DynCorp Wins Its Bid to Stop Blackwater’s Next Afghanistan Contract — for Now
As I reported last week, the Government Accountability Office has been reviewing for months a protest against a contract to train the Afghan police that Blackwater sought to win, even after Blackwater essentially stole weaponry intended for those selfsame Afghan cops. Today, the GAO’s acting general counsel, Lynn H. Gibson, effectively sided against Blackwater.
GAO’s ruling is full of complicated bureaucrat-ese, so here’s the bottom line. DynCorp, a rival security contractor, held a contract through a branch of the State Department called INL to train foreign police. Last year, the Pentagon moved to take control of that contract, setting the stage for it to be bid out through an obscure Army office known as CNTPO. DynCorp protested, since CNTPO is a counternarcotics office and the police-training contract desired by the U.S. military in Afghanistan is rather tenuously connected to counternarcotics. Today, GAO sided with DynCorp, saying the contract’s “services are significantly broader than the counter-narcoterrorism efforts anticipated by the underlying contracts.”
But that doesn’t mean the Army loses control of the contract or the contract reverts to State’s INL branch. “We recognize the Army’s position that it needs to swiftly award a contract for these services,” Ralph O. White, GAO’s acting managing associate general counsel for procurement law, said in a statement. “In sustaining DynCorp’s protest, we recommended that the Army cancel the task order solicitations and either conduct a full and open competition, or prepare the appropriate justification required by the Competition in Contracting Act to limit competition.”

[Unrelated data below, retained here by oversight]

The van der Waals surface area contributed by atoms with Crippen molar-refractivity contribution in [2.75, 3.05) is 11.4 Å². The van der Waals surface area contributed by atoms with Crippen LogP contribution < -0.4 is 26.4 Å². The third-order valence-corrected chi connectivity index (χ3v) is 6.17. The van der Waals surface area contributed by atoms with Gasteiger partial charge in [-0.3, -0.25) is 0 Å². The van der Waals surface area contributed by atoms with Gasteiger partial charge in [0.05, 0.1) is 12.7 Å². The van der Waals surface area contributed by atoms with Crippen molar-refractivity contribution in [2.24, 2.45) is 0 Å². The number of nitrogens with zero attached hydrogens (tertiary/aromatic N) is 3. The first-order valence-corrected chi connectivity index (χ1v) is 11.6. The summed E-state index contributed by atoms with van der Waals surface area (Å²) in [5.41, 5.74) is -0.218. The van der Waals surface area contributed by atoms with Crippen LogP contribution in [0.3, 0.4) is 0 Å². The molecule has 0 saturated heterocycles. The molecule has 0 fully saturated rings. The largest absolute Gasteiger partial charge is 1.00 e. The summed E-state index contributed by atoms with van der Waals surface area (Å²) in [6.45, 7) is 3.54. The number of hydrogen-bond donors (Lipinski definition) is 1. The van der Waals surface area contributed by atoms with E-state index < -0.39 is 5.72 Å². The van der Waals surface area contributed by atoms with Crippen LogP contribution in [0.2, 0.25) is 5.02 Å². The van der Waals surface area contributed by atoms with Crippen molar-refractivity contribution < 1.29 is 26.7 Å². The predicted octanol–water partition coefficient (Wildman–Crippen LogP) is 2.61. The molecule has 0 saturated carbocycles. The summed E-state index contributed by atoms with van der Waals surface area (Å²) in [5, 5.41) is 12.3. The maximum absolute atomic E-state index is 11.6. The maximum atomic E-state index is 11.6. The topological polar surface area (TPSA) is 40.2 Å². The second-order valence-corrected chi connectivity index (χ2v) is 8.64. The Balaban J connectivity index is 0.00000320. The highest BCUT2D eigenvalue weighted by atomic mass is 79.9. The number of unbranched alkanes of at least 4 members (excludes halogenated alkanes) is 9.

Put simply, the Army can’t go forward with the bid under the five contractors eligible for it under CNTPO — including Blackwater — but it doesn’t lose control of the contract. Even CNTPO could potentially still be in control of it: GAO is agnostic about what part of the Army awards the bid. It is conceivable that Blackwater could still bid on the contract, then, since no contracting official has formally recommended Blackwater for being “debarred,” a term designating the firm to be ineligible to win government contracts. Failing that, it’s up to the Army to design the contract’s next set of procedures — or, if the administration so chooses, State and Defense can work out a new contract vehicle for the bid. Will Blackwater still be eligible to make money off the government even after its employees killed civilians in Iraq, shot at them in Afghanistan, set up a shell company to win an Army subcontract and stole guns intended for the Afghan police from a U.S. military depot near Kabul?